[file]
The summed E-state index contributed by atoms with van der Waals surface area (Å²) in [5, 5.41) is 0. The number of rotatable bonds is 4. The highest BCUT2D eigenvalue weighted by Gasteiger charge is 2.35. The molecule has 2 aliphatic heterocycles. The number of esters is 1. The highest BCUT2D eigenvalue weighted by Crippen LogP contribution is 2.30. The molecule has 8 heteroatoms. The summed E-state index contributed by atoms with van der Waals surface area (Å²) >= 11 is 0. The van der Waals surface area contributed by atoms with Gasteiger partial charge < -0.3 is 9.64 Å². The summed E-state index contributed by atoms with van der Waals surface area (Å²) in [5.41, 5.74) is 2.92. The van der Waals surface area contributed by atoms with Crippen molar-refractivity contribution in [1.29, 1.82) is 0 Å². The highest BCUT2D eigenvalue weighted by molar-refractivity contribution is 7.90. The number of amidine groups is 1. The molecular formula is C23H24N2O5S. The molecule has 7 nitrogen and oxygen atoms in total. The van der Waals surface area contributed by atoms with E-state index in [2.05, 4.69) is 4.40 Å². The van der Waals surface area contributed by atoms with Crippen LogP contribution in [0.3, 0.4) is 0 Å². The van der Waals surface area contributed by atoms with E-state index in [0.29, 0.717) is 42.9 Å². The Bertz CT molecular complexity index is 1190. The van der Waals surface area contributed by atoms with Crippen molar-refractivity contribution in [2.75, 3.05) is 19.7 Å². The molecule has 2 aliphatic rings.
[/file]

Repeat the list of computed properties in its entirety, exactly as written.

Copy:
The summed E-state index contributed by atoms with van der Waals surface area (Å²) in [5, 5.41) is 0. The number of rotatable bonds is 4. The highest BCUT2D eigenvalue weighted by Gasteiger charge is 2.35. The molecule has 2 aliphatic heterocycles. The number of esters is 1. The highest BCUT2D eigenvalue weighted by Crippen LogP contribution is 2.30. The molecule has 8 heteroatoms. The summed E-state index contributed by atoms with van der Waals surface area (Å²) >= 11 is 0. The van der Waals surface area contributed by atoms with Gasteiger partial charge < -0.3 is 9.64 Å². The summed E-state index contributed by atoms with van der Waals surface area (Å²) in [5.41, 5.74) is 2.92. The van der Waals surface area contributed by atoms with Crippen molar-refractivity contribution in [1.29, 1.82) is 0 Å². The highest BCUT2D eigenvalue weighted by molar-refractivity contribution is 7.90. The number of amidine groups is 1. The molecular formula is C23H24N2O5S. The molecule has 7 nitrogen and oxygen atoms in total. The van der Waals surface area contributed by atoms with E-state index in [2.05, 4.69) is 4.40 Å². The van der Waals surface area contributed by atoms with Crippen LogP contribution in [0.3, 0.4) is 0 Å². The van der Waals surface area contributed by atoms with E-state index in [0.29, 0.717) is 42.9 Å². The Bertz CT molecular complexity index is 1190. The van der Waals surface area contributed by atoms with Crippen molar-refractivity contribution in [2.75, 3.05) is 19.7 Å². The molecule has 2 aliphatic rings.